Alicia Zamudio Montes de Oca
MSRP 2013, 2014
San Diego State University ’15
PhD candidate, MIT (Young Lab)
MSRP introduced me to a lot of people who shared my background and aspirations. Sharing both successes and challenges with these like-minded individuals made the whole summer experience better than I could have imagined. To this day, I still go to them for advice. Being able to conduct science in this fast-paced environment while having fun also gave me more confidence in my own abilities. MSRP also exposed me to the field of chromatin biology for the first time — a field I am now pursuing as a grad student studying mammalian gene expression.
Manuel A. Ortega
University of Puerto Rico at Mayagüez, ’10
PhD ’15, University of Illinois at Urbana-Champaign
Merck Fellow of the Life Sciences Research Foundation, MIT (Drennan Lab)
My favorite part of MSRP was connecting with other students also looking to enhance their scientific skills. We made an incredible bond and I still keep in touch with a couple of them. Performing research at MIT was an exceptional experience that boosted my confidence as a scientist. I experienced what it was like to do research in cell and developmental biology, and it gave me the confidence to explore other research areas like biochemistry — the subject I ended up pursuing in graduate school.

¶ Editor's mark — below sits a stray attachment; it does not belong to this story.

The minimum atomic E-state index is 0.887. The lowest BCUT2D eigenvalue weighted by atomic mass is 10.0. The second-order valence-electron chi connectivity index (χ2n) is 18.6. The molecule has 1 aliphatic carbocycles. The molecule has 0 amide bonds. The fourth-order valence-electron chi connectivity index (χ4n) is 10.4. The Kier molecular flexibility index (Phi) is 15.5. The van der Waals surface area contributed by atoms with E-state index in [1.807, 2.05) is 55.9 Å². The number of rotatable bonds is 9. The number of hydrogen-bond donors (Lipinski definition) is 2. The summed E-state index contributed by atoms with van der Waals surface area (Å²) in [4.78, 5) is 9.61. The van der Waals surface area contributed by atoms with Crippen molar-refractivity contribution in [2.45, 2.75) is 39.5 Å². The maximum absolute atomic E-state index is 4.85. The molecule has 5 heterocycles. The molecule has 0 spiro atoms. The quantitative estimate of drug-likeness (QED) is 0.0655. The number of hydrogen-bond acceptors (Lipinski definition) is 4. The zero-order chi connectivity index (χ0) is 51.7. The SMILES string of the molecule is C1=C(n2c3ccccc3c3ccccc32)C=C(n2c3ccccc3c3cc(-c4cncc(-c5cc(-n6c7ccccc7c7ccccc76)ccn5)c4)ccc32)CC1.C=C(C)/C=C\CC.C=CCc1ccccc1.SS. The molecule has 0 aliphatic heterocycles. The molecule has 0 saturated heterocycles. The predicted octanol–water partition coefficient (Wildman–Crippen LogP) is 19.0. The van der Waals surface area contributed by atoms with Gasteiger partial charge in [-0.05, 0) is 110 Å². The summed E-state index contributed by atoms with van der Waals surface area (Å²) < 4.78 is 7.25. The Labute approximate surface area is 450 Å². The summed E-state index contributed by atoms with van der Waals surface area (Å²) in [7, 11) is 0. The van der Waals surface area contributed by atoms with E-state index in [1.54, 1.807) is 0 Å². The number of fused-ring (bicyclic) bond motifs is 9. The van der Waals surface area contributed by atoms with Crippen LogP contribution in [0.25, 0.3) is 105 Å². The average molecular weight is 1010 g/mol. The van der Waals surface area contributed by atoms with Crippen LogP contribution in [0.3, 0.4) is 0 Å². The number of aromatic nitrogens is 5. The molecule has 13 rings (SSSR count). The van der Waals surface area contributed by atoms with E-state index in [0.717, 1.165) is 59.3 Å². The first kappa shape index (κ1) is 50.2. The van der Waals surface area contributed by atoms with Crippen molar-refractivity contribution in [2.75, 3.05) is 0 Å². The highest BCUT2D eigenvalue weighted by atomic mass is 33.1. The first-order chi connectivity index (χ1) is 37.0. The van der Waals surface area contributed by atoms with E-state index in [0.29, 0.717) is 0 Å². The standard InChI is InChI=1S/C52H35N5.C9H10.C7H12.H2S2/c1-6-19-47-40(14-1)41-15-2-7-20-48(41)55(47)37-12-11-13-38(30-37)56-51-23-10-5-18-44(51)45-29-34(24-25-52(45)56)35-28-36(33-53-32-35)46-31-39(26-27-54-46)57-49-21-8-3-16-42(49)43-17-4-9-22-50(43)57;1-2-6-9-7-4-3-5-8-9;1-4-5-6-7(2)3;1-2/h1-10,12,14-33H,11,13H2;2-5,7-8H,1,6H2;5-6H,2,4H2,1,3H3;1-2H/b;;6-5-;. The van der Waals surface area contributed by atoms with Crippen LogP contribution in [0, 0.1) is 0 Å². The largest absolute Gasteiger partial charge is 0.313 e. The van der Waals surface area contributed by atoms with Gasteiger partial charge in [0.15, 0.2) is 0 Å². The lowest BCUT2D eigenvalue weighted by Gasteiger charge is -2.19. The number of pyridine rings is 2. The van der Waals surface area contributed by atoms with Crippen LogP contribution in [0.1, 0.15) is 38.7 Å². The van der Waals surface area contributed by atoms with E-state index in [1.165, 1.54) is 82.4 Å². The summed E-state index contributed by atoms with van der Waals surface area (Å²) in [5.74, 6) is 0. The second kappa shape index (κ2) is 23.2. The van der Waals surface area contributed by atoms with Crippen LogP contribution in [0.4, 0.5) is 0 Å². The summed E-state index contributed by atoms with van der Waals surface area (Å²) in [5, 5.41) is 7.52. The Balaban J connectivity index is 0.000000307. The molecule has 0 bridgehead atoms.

MSRP 2012, 2013
University of Maryland, Baltimore County ’14
MD/PhD student, Harvard/MIT MD-PhD Program
MSRP taught me that science is best done in collaboration. I was excited to come in each day to learn from my lab mates, develop my own ideas, and find answers to the questions that kept us up at night. I worked on mammary gland biology and had a blast; it is so cool that organs like the mammary glands go through repeated cycles of growth and decay, and that I was able to grow one in a dish. MSRP truly taught me that few things can replace genuine excitement and hard work.
MSRP 2007, 2008
University of Puerto Rico at Mayagüez ’08
PhD ’15, MIT (Jacks Lab)
HHMI Hanna Gray Fellow, Memorial Sloan Kettering Cancer Center
My years at MIT have been truly transformative, both personally and scientifically. Even though I faced some technical and personal difficulties during my graduate studies, I was able to finish with a PhD thesis that I am very proud of. Even though I took longer than the average student, I can honestly say that I am 100% sure that coming to MIT was the right thing for me, and I am 100% sure that doing research and eventually running my own lab in the academic setting is my path in life.
UMASS Boston ’18
I was born in Cape Verde, and I have been in the US for about five years. Coming from a country where science is not done or supported very much, the opportunity to spend a summer doing research at MIT has been a critically important step in my career, and has made me more sure that I want a career in scientific research.